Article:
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63 thoughts on “Student Loans 101 | College & Medical School

  1. Theses videos are so helpful for the long run. Thank you for me and the other people who want to go to medical school

  2. student loans during undergrad is stupid. If you can’t afford it go to community college or a state school for two years at least and transfer

  3. the government, schools, and loan companies have partnered to keep tuition high. Then they try to "help" you pay it off even though they caused the whole problem

  4. Student Loans is still a foreign concept to me, probably because it's not common. Here in the PH the only ways to pay for the tuition fee in Medical School are scholarships or those who can afford it (based on other people's and my family physician's experiences). Thanks for the informative video.

  5. Post 9/11 Chapter 33 GI bill. College was free and I was paid 2300 dollars a month in living expenses. Also did workstudy, Going to school was very lucrative

  6. Hello and sending love from Australia- praying the U.S. soon adopts our student loan policy of no interest and pay when you can scheme!

  7. In India we have both government funded medical schools and private med schools
    For getting into govt ones you have to give an exam in which like 1,500,000 students compete for 60,000 seats

    Well at least we don't have student loan crisis

  8. Could u tell me the steps for becoming a doctor from high school and forward? I know you’ve done videos and stuff that talks about certain steps but I would still like to be told

  9. Why is the cost of school going up , but yet these school teach the same recycled info year after year. You would assume with advancing of technology would lead to decreasing tuition. Makes no sense.

  10. currently at SGU and its about 93k per year here. this is no joke, you work hard here and pass or go broke for life.

  11. Finances are often ignored because they aren't pretty for pre-med and medical students. What financial topics should I cover next?

  12. Amazon let’s you rent certain textbooks too! Don’t discount that either! I rented my bio book for only ~$25 this semester.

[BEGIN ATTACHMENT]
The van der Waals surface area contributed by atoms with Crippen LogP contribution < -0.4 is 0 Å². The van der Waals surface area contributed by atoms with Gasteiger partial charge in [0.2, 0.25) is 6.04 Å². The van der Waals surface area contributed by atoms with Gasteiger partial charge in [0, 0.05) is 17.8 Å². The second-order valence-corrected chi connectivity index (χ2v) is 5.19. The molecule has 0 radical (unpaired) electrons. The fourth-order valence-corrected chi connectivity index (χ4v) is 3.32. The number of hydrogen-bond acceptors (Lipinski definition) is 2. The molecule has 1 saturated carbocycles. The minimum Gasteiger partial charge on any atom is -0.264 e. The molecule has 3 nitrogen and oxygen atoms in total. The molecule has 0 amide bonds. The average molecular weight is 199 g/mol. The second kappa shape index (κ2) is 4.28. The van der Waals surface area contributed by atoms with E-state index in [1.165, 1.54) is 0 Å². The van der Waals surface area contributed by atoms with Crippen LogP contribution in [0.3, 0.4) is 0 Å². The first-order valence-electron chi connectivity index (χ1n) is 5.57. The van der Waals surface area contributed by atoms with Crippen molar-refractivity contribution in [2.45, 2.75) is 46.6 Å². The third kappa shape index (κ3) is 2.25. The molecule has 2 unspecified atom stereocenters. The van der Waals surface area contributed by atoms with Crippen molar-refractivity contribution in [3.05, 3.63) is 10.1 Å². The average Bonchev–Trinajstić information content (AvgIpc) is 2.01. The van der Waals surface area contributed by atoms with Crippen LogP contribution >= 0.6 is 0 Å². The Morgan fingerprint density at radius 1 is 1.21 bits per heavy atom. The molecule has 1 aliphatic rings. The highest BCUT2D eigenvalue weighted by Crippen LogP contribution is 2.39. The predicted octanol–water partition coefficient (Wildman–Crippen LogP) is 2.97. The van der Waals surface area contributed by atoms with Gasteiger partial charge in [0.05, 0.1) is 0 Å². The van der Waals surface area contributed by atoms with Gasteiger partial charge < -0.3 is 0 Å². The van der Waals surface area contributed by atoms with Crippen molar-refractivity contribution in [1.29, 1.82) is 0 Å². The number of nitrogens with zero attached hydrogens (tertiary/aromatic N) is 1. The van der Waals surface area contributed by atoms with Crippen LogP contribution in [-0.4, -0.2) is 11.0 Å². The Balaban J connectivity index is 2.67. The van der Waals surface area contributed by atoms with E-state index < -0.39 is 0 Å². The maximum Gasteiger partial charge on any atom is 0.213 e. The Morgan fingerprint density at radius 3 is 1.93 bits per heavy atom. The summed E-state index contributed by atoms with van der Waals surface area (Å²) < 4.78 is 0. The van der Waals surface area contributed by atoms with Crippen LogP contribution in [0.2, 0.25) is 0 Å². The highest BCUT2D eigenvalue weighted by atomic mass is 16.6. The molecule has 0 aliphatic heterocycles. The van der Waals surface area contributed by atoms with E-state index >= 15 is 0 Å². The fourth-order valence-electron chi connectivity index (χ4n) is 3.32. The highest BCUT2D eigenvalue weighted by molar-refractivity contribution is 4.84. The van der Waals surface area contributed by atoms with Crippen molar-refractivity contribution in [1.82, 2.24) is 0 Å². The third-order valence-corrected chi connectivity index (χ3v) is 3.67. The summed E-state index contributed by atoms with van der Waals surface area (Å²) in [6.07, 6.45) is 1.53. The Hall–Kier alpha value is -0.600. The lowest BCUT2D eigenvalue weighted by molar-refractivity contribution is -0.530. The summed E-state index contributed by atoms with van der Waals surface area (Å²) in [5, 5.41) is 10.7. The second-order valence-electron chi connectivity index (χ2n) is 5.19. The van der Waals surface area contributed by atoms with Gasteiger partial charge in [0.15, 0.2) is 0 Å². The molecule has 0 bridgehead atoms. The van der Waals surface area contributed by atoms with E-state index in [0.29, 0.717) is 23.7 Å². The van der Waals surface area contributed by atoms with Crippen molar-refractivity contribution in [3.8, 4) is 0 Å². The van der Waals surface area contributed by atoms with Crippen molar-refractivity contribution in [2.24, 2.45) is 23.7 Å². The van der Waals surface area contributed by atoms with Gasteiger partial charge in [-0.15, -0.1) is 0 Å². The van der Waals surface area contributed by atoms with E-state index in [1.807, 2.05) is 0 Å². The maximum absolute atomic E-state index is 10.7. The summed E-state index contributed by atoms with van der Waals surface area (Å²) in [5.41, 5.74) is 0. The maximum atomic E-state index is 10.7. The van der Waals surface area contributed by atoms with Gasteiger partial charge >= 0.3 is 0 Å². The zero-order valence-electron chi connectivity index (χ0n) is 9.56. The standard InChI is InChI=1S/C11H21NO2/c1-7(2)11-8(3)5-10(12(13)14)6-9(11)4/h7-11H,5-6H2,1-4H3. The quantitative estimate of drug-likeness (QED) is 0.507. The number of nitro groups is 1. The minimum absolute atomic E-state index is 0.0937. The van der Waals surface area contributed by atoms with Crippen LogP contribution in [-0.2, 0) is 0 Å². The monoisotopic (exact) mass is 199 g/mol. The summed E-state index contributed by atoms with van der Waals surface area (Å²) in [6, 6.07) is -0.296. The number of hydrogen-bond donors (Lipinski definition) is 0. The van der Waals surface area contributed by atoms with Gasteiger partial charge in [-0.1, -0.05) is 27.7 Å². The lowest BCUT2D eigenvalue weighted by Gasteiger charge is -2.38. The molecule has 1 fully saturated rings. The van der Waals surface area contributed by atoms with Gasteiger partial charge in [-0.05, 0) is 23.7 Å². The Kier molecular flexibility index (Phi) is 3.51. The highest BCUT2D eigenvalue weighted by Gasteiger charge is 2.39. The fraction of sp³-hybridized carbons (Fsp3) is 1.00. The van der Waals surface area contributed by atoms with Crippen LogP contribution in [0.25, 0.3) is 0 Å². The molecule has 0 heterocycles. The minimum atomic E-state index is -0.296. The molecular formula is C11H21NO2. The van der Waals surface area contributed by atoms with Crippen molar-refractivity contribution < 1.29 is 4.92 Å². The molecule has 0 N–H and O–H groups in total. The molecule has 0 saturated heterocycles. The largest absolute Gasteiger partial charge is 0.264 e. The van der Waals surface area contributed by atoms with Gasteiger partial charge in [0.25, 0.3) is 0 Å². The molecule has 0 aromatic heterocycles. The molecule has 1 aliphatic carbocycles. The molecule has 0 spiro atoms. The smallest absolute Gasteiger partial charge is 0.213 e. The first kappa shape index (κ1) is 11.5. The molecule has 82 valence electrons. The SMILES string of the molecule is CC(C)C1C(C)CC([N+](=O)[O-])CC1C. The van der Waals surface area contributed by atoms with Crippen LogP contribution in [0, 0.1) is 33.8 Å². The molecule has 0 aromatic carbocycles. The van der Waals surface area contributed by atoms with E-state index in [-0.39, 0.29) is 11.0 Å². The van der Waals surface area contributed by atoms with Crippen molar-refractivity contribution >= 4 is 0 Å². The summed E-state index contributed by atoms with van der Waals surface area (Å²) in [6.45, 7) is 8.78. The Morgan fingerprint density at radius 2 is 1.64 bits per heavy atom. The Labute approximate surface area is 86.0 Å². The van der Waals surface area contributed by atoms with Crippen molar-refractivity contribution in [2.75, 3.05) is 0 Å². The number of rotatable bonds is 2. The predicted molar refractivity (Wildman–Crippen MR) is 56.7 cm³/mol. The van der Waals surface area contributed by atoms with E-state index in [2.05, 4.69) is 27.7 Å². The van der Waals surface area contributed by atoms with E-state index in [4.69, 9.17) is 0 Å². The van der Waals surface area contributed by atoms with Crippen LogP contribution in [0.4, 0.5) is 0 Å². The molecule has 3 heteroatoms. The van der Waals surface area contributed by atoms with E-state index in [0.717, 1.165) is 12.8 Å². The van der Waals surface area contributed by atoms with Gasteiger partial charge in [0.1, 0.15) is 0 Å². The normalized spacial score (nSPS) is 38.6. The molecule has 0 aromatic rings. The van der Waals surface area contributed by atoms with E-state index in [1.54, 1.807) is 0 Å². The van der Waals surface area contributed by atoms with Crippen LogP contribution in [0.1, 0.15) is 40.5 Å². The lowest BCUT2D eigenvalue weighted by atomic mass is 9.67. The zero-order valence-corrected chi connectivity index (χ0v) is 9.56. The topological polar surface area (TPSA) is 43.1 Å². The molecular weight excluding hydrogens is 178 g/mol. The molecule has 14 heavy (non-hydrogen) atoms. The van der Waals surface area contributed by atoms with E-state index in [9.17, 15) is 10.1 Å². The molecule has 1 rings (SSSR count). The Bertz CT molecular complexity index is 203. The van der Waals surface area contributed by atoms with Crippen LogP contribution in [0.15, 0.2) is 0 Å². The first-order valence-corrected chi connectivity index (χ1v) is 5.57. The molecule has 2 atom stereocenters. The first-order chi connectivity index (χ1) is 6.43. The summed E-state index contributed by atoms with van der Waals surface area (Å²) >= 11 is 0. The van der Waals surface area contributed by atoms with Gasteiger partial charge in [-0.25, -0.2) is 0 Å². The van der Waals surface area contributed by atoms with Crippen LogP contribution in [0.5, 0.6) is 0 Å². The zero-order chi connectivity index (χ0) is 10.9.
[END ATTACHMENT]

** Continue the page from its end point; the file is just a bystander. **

13. Vote Bernie Sanders instead of losing your time on that video if you really care about the cost higher education today.

  14. Try going to med school for a year and having to quit after first year because you no longer have money to attend. And, you no longer qualify for loans because your parents no longer make more than 70k. Ya that's Canada. Story of my life

  15. Glad I live in Australia where student debt isn't a concern for us!

    Almost seems a bit depressing in the US. Your debt doesn't even leave you when you're bankrupt?? Sounds awful.

    Also, 10% interest! How is that even legal?

  16. As a person on uni in country with free education I have no idea why I am watching. Our uni even pays us like $100 per semestr just becouse. We dont have to pay anything exept housing (we dont have campus so we rent apartment in the city) and food.

  17. You graduate, you are not employed in your field of study, you take some underpaid odd job, and yet you are still require to pay back your student loans. This should be a crime.

  18. I don’t think Columbia is free tuition as NYU is. They are instead a debt free tuition which is different, but still obviously amazing.

  19. literally I never imagine u people suffer this much for going to uni, I am bowing for you surviving all of that, we have free education here that's why I am saying that('_')

  20. Hello! Can you create a video discussing the potential lucrativeness of pursuing a NIH-funded MSTP program as a pathway for financing medical school? I am genuinely interested in developing research competence as well.

  21. Do the MD/PhD or get an undergraduate degree that will allow you to work a part time tech position (chemistry/biology).

  22. I did a rotation in Argentina where medical students have a free education along with German students and linked med schools between Argentina and Germany. the students there are debt free and able to get a residency in the US.
    A huge slap to the face to anyone who attends offshore Caribbean schools like SGU, Ross, etc… However they don't want you to know this.. obviously to make money. Overall the US education system is all about selling the American dream. Something that's a shame and a burden to the new generation.
    If I could turn back time I would have gone to another country's medical school.

  23. Bruh there’s like maybe 10 ppl out of ur entire views in this vid that could realistically get into NYU, Colombia, top 10 school

  24. Med school can wait. I'll have to learn how to be financially independent and learn more about stocks and forex then i can use that leverage to pay for my tuition fees and do well on my premed years

  25. You made a video at some point and referenced “mouth breathers” from stranger things. Do you happen to know which video this was?